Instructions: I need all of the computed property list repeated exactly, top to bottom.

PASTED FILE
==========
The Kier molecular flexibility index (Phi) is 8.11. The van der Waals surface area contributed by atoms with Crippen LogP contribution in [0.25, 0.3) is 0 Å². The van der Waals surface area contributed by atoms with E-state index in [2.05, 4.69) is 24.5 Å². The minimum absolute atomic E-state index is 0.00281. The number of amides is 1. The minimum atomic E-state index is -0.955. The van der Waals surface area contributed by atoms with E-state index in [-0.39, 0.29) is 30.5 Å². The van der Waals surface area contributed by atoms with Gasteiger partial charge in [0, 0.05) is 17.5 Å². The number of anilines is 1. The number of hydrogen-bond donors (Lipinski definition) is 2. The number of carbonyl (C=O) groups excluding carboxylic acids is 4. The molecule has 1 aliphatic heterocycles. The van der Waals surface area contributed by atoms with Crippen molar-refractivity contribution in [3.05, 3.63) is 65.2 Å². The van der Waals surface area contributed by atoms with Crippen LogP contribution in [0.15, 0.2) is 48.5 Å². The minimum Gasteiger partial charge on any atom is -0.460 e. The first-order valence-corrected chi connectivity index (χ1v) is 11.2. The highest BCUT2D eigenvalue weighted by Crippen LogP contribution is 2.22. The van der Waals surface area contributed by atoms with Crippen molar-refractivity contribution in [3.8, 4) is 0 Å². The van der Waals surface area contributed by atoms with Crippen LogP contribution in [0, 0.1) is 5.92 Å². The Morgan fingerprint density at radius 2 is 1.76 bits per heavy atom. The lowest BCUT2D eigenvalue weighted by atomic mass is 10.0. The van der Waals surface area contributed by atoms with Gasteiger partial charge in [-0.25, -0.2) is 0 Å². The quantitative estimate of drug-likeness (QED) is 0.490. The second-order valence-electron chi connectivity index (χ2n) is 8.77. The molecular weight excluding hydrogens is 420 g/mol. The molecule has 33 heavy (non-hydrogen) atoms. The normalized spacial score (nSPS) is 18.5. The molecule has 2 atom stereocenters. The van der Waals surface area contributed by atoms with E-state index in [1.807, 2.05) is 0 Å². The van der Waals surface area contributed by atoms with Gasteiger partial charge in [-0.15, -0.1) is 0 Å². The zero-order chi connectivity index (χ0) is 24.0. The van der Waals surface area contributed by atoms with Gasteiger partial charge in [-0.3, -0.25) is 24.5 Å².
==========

The Kier molecular flexibility index (Phi) is 8.11. The van der Waals surface area contributed by atoms with Crippen LogP contribution in [0.25, 0.3) is 0 Å². The van der Waals surface area contributed by atoms with E-state index in [2.05, 4.69) is 24.5 Å². The minimum absolute atomic E-state index is 0.00281. The number of amides is 1. The minimum atomic E-state index is -0.955. The van der Waals surface area contributed by atoms with E-state index in [-0.39, 0.29) is 30.5 Å². The van der Waals surface area contributed by atoms with Gasteiger partial charge in [0, 0.05) is 17.5 Å². The number of anilines is 1. The number of hydrogen-bond donors (Lipinski definition) is 2. The number of carbonyl (C=O) groups excluding carboxylic acids is 4. The molecule has 1 aliphatic heterocycles. The van der Waals surface area contributed by atoms with Crippen molar-refractivity contribution in [3.05, 3.63) is 65.2 Å². The van der Waals surface area contributed by atoms with Crippen LogP contribution in [0.15, 0.2) is 48.5 Å². The minimum Gasteiger partial charge on any atom is -0.460 e. The first-order valence-corrected chi connectivity index (χ1v) is 11.2. The highest BCUT2D eigenvalue weighted by Crippen LogP contribution is 2.22. The van der Waals surface area contributed by atoms with Crippen molar-refractivity contribution in [3.8, 4) is 0 Å². The van der Waals surface area contributed by atoms with Crippen LogP contribution in [0, 0.1) is 5.92 Å². The Morgan fingerprint density at radius 2 is 1.76 bits per heavy atom. The lowest BCUT2D eigenvalue weighted by atomic mass is 10.0. The van der Waals surface area contributed by atoms with Gasteiger partial charge in [-0.25, -0.2) is 0 Å². The quantitative estimate of drug-likeness (QED) is 0.490. The second-order valence-electron chi connectivity index (χ2n) is 8.77. The molecular weight excluding hydrogens is 420 g/mol. The molecule has 33 heavy (non-hydrogen) atoms. The normalized spacial score (nSPS) is 18.5. The molecule has 2 atom stereocenters. The van der Waals surface area contributed by atoms with E-state index in [1.807, 2.05) is 0 Å². The van der Waals surface area contributed by atoms with Gasteiger partial charge in [-0.15, -0.1) is 0 Å². The zero-order chi connectivity index (χ0) is 24.0. The van der Waals surface area contributed by atoms with Gasteiger partial charge in [-0.3, -0.25) is 24.5 Å².